There were many participants, men women and children, and a number of clay striped clowns who wore turtle shells on their legs. Both the women and the men also carried and shook gourds that sounded like rain. Both men and boys wore kilts trimmed with bells and shells and turtle shell rattles on their legs. The men also wore brightly colored arm – bands some of which were yellow. Most had feather top knots. The women wore white wrap around high legged moccasins made from the softest deer skin, beautifully belted dresses, predominantly rose patterned shawls, their shiny long black hair hanging down their backs. The men danced in moccasins trimmed with skunk fur. Some of these moccasins were dyed a bright yellow and I wondered if the color had something to do with the corn. Skunks love water so even the footwear that touches the Earth becomes a prayer for rain.

 

Each set begins and ends in one of the four plazas to honor each of the Four Directions with breaks between each set. I attended the first set and at the end of the dance all the dancers (there must have been a hundred or more) entered a ramada for a blessing and then filed into one of the two kivas where secret rites are completed in private.

 

Because it was getting hot I had not planned on staying for more than one set. I knew that the dance would be repeated in exactly the same way in each plaza until each of the Four Directions had been honored and the dance ended.

 

The rhythm of the dance had a hypnotic effect on me that by now I had become accustomed to experiencing. I find these dances deeply moving, perhaps because I have Indigenous roots, and because my life is so tightly woven to the cycles of Nature. I also understood that the Tewa believe that participating in these dances, even as a spectator helped the rain come and the corn to grow, probably the only reason the Tewa allow outsiders to attend the celebrations. These people are fiercely independent and do not share their traditions with strangers beyond allowing visitors to attend the dance. By maintaining this kind of vigilance they have managed to keep ancient traditions intact. One is left to interpret what one sees and experiences…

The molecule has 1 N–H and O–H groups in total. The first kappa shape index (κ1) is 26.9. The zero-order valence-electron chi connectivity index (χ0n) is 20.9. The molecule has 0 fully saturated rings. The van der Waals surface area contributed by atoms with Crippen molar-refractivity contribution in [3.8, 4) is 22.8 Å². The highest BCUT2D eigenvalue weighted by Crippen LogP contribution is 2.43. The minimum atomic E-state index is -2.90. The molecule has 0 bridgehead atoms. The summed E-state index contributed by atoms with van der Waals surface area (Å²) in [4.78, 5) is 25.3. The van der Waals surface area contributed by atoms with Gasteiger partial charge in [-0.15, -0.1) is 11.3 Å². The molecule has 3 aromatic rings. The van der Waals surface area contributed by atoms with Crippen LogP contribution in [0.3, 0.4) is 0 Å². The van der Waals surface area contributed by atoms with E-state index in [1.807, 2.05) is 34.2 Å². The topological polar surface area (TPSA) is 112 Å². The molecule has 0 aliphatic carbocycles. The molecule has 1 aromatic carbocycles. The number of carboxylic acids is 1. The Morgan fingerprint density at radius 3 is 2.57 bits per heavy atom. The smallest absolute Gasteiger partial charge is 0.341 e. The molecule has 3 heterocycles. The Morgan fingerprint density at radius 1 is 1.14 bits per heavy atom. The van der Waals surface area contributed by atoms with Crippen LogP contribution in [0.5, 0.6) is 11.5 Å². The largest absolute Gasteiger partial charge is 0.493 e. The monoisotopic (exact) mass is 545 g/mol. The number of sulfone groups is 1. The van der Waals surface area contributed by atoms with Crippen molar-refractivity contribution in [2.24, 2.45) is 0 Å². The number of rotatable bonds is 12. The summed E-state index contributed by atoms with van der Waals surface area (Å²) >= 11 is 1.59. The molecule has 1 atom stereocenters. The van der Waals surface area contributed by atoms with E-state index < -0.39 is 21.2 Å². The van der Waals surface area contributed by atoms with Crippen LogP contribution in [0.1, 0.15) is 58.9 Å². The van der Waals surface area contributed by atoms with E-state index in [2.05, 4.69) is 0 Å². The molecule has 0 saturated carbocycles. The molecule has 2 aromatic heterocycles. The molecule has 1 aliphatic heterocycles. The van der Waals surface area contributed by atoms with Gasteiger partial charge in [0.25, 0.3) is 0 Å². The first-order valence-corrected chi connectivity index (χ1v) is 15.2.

The striking aspect of this particular dance for me was the lack of corn imagery. Instead, everywhere I looked I saw men wearing wreaths of cottonwood, something I had never witnessed before. In addition, the women and children each carried sprigs of cottonwood branches. Fascinated by this change I called the pueblo the next day to find out if I had seen a corn dance. Yes, I was told. I knew enough not to ask impertinent questions about cottonwood branches. Instead I reflected upon the possible meaning of what I had seen, and what it might mean. That night I fell asleep listening to muted cottonwood conversation…

 

I am presently living in an adobe house that is situated under a giant stand of cottonwood trees, trees whose leaves flutter and rustle beguiling me to listen to their songs. Sometimes at night I imagine I hear rain falling…it takes me a minute to recognize that what I am hearing is the sound of cottonwood leaves communing above my head.

 

A day or so later it dawned on me that using the cottonwood boughs, a sacred tree to the Tewa and other tribes because it is associated with water, might have been incorporated into the dance as an additional form of prayer to call down the rains.

 

In Northern New Mexico we are experiencing an unprecedented drought. We had no snow or rain this winter, and thus no spring run off. Fires are burning out of control throughout the region and the National parks have been closed to camping and other forms of recreation. How this is going to affect the corn and other crops that these people depend upon for sustenance is unknown. The Rio Grande is low, and no longer reaches Mexico. A Mexican friend, and builder friend of mine finds this state of affairs confusing because as he asks “Doesn’t the water belong to all the people?” Apparently not, our Government decrees.

 

Meanwhile, I listen to the cottonwood trees with rapt attention adding my prayers to those of the people.

 

May the rains come.

Postscript: Curiously we had our first real rainstorm just a couple of days after the ‘Cottonwood Dance’ and who can know if the trees were listening and helped bring down the rain.